My kids, who are in their mid-twenties now, have no concept of what it was like to live without the glories of instant communication. They’re on their computers, their tablets, their smart phones all day long. I confess that I struggle to resist the unceasing siren call of text messages and email (And YouTube). I feel naked if I forget my phone when I leave the house.
When the kids were in college, if I didn’t at least get a text daily, I was in a panic. Forty years earlier, when I was in college, we had no laptops, no cell phones, and calls were expensive. My parents had to content themselves with a very short call to the dorm phone once a month on Sunday to make sure I was still alive and well. How did they manage to stay sane?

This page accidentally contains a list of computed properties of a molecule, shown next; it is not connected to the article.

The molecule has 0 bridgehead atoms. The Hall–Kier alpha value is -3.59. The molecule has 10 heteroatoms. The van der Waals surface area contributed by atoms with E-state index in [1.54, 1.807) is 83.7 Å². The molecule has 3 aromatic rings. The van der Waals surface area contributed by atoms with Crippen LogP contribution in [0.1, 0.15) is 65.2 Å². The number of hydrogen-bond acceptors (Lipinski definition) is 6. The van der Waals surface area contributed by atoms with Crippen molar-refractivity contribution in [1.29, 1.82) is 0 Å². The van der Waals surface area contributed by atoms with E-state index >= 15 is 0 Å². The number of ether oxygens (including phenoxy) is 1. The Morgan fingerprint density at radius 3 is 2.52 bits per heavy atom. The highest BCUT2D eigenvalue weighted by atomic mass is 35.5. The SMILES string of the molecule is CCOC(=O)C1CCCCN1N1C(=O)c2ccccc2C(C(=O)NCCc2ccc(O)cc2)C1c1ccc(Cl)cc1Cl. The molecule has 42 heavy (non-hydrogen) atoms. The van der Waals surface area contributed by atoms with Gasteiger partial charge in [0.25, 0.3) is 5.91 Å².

Roll the clock back another ten years, and my sister and I were obsessed with television, that miracle of modern technology, with its seductive glowing screen and fantastic moving images. It would be nothing short of heaven on Earth to have that magical device in our own living room!.
If only Dad would buy one.
The irony today is that neither of my kids owns a tv, or particularly wants one. They get everything they desire on their phones and laptops. If they want to watch a sporting event live, there’s always the bar down the street.
But in the heyday of “I love Lucy” and Jackie Gleason, tv was it, and we wanted one so bad it hurt.
The next Sleeper Ave. story is about the arrival of television in the neighborhood.